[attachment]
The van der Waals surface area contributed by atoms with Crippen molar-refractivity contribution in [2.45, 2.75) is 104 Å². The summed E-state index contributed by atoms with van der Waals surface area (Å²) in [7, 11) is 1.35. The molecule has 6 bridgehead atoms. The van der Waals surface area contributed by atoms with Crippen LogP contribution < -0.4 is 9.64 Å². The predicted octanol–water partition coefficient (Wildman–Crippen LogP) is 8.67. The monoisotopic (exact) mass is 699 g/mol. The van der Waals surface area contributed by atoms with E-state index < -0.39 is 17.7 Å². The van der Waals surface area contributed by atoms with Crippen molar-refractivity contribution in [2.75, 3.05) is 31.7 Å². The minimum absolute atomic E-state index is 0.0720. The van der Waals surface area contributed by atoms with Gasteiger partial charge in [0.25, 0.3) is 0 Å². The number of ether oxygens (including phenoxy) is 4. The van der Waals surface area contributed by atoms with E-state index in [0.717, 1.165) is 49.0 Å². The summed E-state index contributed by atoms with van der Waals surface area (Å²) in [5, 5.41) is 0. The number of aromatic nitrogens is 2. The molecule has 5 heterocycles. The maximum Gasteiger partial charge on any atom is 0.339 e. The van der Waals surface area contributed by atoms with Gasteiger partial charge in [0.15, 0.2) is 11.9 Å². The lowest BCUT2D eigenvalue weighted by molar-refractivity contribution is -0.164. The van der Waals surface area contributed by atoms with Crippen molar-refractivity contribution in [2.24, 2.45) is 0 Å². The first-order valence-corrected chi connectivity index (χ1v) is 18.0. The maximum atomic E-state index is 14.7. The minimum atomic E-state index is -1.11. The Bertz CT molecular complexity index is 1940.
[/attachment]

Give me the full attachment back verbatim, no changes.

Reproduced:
The van der Waals surface area contributed by atoms with Crippen molar-refractivity contribution in [2.45, 2.75) is 104 Å². The summed E-state index contributed by atoms with van der Waals surface area (Å²) in [7, 11) is 1.35. The molecule has 6 bridgehead atoms. The van der Waals surface area contributed by atoms with Crippen LogP contribution < -0.4 is 9.64 Å². The predicted octanol–water partition coefficient (Wildman–Crippen LogP) is 8.67. The monoisotopic (exact) mass is 699 g/mol. The van der Waals surface area contributed by atoms with E-state index < -0.39 is 17.7 Å². The van der Waals surface area contributed by atoms with Crippen molar-refractivity contribution in [2.75, 3.05) is 31.7 Å². The minimum absolute atomic E-state index is 0.0720. The van der Waals surface area contributed by atoms with Gasteiger partial charge in [0.25, 0.3) is 0 Å². The number of ether oxygens (including phenoxy) is 4. The van der Waals surface area contributed by atoms with E-state index in [0.717, 1.165) is 49.0 Å². The summed E-state index contributed by atoms with van der Waals surface area (Å²) in [5, 5.41) is 0. The number of aromatic nitrogens is 2. The molecule has 5 heterocycles. The maximum Gasteiger partial charge on any atom is 0.339 e. The van der Waals surface area contributed by atoms with Gasteiger partial charge in [0.15, 0.2) is 11.9 Å². The lowest BCUT2D eigenvalue weighted by molar-refractivity contribution is -0.164. The van der Waals surface area contributed by atoms with Crippen molar-refractivity contribution in [2.24, 2.45) is 0 Å². The first-order valence-corrected chi connectivity index (χ1v) is 18.0. The maximum atomic E-state index is 14.7. The minimum atomic E-state index is -1.11. The Bertz CT molecular complexity index is 1940.